I’ve followed your stories and career for years. I know the internet has changed most everything we do but I miss seeing Car Craft in print. One tech question I have is in your series of articles on the building of “The Iron Maiden”, do you have any info on a little less aggressive cam like one of Summit Racing’s LS series cams?

I want to get more torque and power in my truck, a completely stock ‘06 Sierra 1500 HD 6.0 Crew Cab, 4L80E 4×4 with 3.42:1 gears.

If the Comp cam (with that much lift) is still streetable that sounds great. My concern is, would there be enough low end increase for towing and hauling? I do have to be concerned with emissions as well, since that is a requirement here. That was part of my reasoning for the Summit Racing cam. I do have a brand new TBSS intake that will go on at the time of the cam swap as well.


The Car Craft Iron Maiden story you refer to was a series I wrote for the magazine about three years ago. We started with an iron block 6.0L and went through a long series of different upgrade conversions where we never touched the rotating assembly, using the stock pistons, used rings, and cylinder walls. This engine eventually made 550 hp using a set of Trick Flow cathedral port heads and a 227 at 0.050 Comp hydraulic roller cam.

However, my favorite version of that series was less dramatic but made outstanding power. We bolted on a set of pocket ported 5.3L heads that were modified by West Coast Racing Cylinder Heads. These heads were combined with a small Comp Xtreme Energy 219 at 0.050″ camshaft and a factory Chevy Trailblazer SS intake manifold. Controlled by a Holley HP ECU, we made 496 hp and 495 lb-ft of torque at 4,800 rpm. This also pulled down 410 lb-ft of torque at 2,600 rpm and idled nearly like a stocker.

You may wonder why we would use a set of smaller, 5.3L heads on our 6.0L. The answer is that the 5.3L heads use a smaller combustion chamber. The stock 6.0L cathedral port heads use a 70cc chamber. The stock 5.3L heads are significantly smaller at 61cc. Just this change alone will pump the compression from the stock 9.5:1 to increase almost exactly one full point to 10.5:1. This alone is worth the swap. West Coast Racing adds a larger 2.00-inch intake valve and performs some minor CNC porting that adds airflow. Swapping to these stock heads is worth 10 to 12 horsepower. Adding the West Coast heads on our test was worth a solid 20 lb-ft of torque at the peak and 25 hp over the stock 6.0L heads.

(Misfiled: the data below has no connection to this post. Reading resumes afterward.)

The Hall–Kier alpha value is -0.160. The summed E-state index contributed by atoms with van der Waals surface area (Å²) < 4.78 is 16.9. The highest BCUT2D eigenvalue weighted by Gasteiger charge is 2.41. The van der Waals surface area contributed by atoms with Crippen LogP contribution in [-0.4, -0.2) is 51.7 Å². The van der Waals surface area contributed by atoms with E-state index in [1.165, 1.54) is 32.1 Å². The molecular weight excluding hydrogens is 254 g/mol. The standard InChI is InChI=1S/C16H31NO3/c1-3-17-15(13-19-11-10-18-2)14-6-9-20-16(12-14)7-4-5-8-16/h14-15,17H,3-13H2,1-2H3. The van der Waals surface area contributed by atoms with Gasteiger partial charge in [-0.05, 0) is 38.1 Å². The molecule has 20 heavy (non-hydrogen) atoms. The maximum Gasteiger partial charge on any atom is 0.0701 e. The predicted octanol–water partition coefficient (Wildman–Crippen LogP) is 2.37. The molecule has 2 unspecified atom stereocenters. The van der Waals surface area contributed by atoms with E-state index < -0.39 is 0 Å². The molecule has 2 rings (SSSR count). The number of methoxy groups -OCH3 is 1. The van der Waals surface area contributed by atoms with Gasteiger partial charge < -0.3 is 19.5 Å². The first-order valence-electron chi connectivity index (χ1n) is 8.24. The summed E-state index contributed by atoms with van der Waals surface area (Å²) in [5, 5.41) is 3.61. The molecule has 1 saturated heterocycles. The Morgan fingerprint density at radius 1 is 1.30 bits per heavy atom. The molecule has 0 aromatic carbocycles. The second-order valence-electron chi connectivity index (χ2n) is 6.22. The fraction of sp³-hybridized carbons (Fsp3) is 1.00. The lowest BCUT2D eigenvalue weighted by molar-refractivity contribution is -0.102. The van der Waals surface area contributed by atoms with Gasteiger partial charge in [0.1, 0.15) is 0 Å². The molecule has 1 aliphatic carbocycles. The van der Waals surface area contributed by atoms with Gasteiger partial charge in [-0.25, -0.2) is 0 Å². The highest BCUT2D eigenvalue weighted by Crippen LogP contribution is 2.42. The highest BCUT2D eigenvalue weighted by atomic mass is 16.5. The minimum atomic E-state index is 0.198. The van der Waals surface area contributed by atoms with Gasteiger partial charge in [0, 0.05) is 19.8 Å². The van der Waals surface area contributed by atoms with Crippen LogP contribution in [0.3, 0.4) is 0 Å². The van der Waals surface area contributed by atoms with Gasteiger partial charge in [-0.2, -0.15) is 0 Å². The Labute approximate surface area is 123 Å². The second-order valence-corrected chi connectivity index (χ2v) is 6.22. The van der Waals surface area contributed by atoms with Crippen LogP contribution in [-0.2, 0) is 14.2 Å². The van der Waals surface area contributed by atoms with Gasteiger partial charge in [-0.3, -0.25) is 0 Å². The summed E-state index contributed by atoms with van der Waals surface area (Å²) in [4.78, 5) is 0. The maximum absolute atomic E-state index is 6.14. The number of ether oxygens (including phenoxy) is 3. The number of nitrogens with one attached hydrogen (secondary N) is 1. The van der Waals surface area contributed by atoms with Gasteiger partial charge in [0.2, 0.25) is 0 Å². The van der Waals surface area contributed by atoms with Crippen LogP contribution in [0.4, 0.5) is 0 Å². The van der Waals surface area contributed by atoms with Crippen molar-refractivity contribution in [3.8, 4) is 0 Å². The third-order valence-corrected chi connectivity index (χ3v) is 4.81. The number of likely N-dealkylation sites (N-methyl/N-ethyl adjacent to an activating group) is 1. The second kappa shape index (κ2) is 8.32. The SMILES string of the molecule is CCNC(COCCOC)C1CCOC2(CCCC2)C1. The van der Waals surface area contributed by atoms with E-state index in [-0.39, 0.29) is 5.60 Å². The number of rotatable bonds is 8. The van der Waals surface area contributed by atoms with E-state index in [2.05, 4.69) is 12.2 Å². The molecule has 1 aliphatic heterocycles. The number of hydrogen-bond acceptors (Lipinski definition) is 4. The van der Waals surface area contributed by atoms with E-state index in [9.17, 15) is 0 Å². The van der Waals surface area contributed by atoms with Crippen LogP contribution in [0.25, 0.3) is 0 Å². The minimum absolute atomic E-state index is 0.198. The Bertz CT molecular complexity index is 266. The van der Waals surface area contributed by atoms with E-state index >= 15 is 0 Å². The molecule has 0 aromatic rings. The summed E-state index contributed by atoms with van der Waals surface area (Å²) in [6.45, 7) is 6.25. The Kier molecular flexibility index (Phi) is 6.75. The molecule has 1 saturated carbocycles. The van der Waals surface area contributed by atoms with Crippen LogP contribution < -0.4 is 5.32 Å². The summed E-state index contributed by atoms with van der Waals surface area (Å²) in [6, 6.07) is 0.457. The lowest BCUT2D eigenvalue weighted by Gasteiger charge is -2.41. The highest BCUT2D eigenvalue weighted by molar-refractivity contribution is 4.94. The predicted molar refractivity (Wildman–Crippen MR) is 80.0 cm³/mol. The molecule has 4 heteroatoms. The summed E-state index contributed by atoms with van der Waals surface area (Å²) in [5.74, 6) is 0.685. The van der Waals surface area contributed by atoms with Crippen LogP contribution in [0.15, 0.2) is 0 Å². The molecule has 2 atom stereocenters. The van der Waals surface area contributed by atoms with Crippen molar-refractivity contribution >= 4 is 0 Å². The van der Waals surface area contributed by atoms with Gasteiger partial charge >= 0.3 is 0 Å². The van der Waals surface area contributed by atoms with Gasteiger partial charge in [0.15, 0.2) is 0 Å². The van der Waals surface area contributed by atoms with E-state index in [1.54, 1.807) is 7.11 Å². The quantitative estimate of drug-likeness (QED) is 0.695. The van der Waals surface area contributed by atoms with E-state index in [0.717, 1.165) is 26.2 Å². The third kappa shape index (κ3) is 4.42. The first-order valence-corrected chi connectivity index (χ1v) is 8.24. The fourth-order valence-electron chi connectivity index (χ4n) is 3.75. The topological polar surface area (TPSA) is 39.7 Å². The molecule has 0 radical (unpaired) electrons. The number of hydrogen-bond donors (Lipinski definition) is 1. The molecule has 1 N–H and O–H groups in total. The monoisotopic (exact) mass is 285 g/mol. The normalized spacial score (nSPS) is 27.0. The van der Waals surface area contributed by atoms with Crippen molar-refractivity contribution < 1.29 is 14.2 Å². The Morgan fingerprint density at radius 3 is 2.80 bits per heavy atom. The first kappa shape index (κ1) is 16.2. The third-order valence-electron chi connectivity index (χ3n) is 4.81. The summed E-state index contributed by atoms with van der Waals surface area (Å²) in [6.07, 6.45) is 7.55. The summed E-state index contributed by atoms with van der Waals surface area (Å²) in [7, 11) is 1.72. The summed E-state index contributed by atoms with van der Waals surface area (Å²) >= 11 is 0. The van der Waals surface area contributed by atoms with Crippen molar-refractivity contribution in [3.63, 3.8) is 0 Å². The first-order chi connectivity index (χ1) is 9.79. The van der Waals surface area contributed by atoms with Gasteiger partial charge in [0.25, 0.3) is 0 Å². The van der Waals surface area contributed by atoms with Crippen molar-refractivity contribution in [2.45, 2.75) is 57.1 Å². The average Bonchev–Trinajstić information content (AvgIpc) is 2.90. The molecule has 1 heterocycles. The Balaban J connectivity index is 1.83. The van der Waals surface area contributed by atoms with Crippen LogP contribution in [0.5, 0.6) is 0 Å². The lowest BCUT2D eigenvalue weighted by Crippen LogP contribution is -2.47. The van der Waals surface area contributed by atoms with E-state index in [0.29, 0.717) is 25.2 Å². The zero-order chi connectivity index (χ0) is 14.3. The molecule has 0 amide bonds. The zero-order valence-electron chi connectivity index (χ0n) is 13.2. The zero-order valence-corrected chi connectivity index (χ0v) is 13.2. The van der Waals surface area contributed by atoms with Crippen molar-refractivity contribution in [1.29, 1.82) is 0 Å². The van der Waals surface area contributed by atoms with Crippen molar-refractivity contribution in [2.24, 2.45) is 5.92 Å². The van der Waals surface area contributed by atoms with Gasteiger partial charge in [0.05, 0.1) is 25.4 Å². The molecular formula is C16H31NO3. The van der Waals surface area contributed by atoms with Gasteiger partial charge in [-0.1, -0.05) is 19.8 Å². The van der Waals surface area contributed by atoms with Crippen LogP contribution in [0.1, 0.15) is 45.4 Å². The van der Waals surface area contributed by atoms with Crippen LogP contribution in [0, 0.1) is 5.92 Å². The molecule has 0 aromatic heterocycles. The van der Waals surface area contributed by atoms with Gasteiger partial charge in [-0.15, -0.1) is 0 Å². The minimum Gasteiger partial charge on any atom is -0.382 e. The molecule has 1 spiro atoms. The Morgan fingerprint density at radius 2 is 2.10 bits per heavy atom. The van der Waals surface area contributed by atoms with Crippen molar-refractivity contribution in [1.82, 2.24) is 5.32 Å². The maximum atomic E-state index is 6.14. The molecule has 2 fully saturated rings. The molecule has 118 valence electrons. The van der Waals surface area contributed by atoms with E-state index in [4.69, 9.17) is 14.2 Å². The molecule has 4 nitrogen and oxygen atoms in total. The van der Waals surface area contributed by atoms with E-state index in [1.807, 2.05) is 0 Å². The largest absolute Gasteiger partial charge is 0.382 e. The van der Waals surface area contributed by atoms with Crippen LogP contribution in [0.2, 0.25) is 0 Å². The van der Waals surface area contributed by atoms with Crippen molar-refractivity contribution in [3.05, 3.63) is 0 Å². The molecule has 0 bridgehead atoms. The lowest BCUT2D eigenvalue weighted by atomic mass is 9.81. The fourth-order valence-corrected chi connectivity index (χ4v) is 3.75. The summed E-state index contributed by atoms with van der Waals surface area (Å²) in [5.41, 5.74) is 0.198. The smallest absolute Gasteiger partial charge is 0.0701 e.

Making power is all about combinations and this just happened to stumble onto a really good mix of parts. We certainly made more torque at lower speeds with other combinations and we also made another 50 hp more with a bigger cam, better intake, and better heads. But I really liked this combination of the shorter cam as it would be an outstanding package for a LS engine conversion in a street car that would see lots of highway and street miles. Granted, that Trailblazer SS intake manifold is not the prettiest piece but if we changed to a Camaro or Corvette LS6/LS2 intake, the torque would suffer. In fact, we did that test and the LS6 intake was consistently short in torque and horsepower throughout the entire rpm range from 3,000 to 6,000 rpm. In a truck, no one would care, but in a car, people often become enamored with appearances over function. That’s not wrong, just an observation on car building.

Given that your combo is in a big, heavy 4×4, I would step the cam down to the Summit Racing version of this Comp cam—the XFI Xtreme Truck with 206/212 at 0.050 with 0.513/0.520-inch lift and a 115 degree lobe separation angle. This shorter duration will add torque down low while sacrificing a small amount of peak horsepower potential.